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Eight Students Participate in OSLEP Seminar, "Anti-Americanism: Impact and Policy Implications"

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Eight Students Participate in OSLEP Seminar, "Anti-Americanism: Impact and Policy Implications"

3-24-16

FOR IMMEDIATE RELEASE

NORMAN – Eight students from colleges and universities across Oklahoma participated in the Oklahoma Scholar-Leadership Enrichment Program seminar, “Anti-Americanism: Impact and Policy Implications,” held on March 5 to March 9, 2016 on the University of Oklahoma Norman campus. The class was lead by Monti Datta, professor of political science at the University of Richmond.

During the course, participants examined “anti-Americanism” in both domestic and foreign capacities to understand the uncertainty surrounding the motives of the terrorist attacks on September 11, 2001.

Students also examined data from the Pew Research Center’s Global Attitudes Project on how foreign publics feel about the United States from 2001 to the present. The class also took a look at domestic anti-Americanism, with an eye toward the roots of the Oklahoma City bombing in 1995 in addition to other local movements.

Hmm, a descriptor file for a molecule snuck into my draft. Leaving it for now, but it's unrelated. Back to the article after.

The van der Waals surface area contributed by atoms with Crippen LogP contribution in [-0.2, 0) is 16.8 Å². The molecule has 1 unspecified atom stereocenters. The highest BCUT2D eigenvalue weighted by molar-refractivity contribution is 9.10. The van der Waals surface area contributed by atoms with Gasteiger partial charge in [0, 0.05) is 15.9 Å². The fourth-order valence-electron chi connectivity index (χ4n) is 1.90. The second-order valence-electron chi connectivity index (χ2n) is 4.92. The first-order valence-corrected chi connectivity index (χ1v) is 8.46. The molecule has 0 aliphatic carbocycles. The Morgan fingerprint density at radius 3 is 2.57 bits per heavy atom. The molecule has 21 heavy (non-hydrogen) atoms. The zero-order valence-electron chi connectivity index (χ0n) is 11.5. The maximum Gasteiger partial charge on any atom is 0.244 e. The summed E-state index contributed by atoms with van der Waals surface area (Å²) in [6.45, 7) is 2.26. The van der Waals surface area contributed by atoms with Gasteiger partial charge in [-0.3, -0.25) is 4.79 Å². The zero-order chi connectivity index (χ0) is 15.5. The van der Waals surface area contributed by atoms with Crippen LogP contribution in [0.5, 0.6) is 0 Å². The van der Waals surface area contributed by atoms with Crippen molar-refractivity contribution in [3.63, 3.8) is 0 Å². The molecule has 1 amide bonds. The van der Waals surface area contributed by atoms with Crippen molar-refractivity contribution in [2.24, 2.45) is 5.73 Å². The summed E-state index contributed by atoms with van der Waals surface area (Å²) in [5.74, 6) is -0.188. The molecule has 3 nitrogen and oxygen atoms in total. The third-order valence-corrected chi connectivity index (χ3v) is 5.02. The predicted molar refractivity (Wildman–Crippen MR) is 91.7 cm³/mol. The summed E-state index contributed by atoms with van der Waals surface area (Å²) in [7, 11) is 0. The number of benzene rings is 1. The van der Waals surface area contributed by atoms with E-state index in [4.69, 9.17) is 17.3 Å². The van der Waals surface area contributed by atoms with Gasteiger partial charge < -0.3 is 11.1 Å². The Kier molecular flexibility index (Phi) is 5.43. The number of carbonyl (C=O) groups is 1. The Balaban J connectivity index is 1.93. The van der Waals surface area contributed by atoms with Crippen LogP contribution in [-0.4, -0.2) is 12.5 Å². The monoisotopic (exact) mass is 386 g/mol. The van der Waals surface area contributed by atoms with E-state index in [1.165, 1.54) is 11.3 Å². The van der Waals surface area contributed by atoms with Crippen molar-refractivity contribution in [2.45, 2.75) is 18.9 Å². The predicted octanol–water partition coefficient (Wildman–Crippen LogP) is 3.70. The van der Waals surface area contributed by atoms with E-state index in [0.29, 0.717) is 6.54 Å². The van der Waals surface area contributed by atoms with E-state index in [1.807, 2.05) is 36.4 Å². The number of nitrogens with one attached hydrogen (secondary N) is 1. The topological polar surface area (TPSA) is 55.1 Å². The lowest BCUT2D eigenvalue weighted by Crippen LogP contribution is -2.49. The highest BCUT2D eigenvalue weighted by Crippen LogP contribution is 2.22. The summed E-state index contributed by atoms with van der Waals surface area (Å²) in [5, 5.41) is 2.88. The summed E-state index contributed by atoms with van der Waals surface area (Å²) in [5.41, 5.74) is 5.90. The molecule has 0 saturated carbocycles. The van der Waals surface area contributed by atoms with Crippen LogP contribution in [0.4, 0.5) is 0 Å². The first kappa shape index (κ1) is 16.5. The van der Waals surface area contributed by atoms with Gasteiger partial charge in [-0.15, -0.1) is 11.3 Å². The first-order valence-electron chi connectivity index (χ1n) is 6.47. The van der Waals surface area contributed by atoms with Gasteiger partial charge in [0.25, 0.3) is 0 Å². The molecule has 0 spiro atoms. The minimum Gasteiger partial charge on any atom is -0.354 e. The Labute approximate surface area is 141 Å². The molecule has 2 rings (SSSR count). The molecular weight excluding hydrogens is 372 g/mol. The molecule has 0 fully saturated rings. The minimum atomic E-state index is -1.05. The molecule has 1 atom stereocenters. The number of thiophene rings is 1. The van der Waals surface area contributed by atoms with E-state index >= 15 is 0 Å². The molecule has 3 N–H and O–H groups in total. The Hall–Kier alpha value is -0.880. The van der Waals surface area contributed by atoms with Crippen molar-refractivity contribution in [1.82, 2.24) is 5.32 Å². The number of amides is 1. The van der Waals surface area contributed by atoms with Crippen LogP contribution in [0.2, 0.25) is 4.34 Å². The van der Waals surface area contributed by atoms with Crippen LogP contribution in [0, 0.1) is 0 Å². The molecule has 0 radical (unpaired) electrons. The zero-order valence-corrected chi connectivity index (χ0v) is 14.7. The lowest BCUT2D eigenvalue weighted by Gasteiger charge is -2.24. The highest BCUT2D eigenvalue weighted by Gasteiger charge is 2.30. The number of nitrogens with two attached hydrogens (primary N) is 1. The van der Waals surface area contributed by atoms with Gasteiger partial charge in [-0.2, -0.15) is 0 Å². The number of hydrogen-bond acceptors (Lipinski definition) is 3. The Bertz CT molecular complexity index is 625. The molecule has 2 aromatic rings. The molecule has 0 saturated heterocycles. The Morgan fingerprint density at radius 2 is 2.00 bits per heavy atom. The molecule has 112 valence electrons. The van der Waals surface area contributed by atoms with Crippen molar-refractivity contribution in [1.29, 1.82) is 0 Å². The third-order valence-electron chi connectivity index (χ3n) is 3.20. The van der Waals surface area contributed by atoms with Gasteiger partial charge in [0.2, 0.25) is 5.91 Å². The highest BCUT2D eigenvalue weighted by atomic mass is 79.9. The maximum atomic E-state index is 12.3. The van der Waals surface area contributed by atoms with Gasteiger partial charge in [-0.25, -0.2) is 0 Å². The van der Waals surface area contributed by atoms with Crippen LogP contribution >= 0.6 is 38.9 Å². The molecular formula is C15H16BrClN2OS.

Monti Datta earned his Ph.D. in political science from the University of California at Davis. He has studied English Literature in college at University of California at Berkeley, taught English in Japan and South Korea for three years, and earned a master’s degree in public policy from the Georgetown University.

Professor Datta currently serves as associate professor in the Department of Political Science at the University of Richmond, where he teaches classes on international relations, global governance, anti-Americanism and world opinion, human rights and modern day slavery.

Small groups of students selected from Oklahoma’s four-year colleges and universities have the opportunity to study with distinguished visiting scholars during the intensive seminars presented by the state-funded OSLEP program. Additionally, participants can earn college credit for each seminar they complete successfully. Most of the visiting scholars present a free public lecture, open to the community. 

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